The legacy of one of Philadelphia's most prominent and controversial developers will ultimately be determined by what happens in Northern Liberties.
Broad and Cecil B. Moore
"This will be the single biggest development in the history of North Philadelphia," Blatstein told a crowd recently at the Union League. Picked by the Redevelopment Authority of Philadelphia, Blatstein is set to construct what he calls the "gateway to North Philadelphia" at the corner of Broad and Cecil B. Moore: an apartment complex with 800 beds for students, a six-screen movie theater and 60,000 square feet of retail.
What Blatstein's planning for this hurting former steel town in nearby Chester County is akin to restoring Michael Jackson's face--a whopping 750 apartments, 550,000 square feet of retail and commercial space, and 40,000 square feet of "entertainment facilities" over 10 to 15 years.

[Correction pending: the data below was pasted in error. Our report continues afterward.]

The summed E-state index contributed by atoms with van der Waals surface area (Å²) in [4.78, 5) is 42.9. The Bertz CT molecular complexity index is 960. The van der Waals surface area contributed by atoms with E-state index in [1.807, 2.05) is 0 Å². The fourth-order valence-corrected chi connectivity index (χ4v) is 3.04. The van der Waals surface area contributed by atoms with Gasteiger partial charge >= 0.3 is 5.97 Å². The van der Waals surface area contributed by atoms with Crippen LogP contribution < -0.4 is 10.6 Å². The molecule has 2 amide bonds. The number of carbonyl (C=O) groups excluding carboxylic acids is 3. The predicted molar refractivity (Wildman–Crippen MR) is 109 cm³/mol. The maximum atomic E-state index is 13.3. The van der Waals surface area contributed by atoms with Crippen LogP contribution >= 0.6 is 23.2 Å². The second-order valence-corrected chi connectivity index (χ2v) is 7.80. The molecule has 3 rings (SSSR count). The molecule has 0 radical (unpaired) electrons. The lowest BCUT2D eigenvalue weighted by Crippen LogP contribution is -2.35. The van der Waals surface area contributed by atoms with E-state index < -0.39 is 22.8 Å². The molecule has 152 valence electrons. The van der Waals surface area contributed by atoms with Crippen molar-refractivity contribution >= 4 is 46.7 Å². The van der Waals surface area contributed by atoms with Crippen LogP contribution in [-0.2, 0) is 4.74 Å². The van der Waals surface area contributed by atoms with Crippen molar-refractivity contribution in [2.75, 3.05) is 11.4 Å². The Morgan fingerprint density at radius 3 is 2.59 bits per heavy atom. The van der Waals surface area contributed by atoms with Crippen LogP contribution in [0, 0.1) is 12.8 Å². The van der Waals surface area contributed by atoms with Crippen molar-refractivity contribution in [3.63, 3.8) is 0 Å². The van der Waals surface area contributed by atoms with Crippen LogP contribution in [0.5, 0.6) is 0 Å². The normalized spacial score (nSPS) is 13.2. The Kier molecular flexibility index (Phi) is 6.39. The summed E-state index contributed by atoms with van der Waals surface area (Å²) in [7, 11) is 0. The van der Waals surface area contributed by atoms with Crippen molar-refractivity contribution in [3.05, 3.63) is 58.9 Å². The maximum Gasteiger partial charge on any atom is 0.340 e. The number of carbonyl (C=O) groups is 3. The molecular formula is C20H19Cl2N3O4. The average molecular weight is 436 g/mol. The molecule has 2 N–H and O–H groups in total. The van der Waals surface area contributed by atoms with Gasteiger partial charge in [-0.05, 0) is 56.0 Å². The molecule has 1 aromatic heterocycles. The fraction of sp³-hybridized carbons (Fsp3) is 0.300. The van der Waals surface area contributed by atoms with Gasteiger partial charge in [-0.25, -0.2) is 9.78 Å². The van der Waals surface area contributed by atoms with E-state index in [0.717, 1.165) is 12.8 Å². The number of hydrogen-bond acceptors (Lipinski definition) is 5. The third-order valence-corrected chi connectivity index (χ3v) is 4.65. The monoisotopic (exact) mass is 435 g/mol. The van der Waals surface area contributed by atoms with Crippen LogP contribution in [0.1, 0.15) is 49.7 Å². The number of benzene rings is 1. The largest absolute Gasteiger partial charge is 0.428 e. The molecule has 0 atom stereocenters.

This site isn't Blatstein's--yet. He's one of two developers still in the running after a lengthy proposal process. The decision lies with Mayor Street, and could come next week or two years from now. Blatstein proposed a $258 million project spread over 14 acres that includes retail, entertainment, parking, residential buildings, a river tram and a concert venue. Blatstein, like the man who would be king, says developing Penn's Landing would be like "pulling the sword from the stone." (S.V.)
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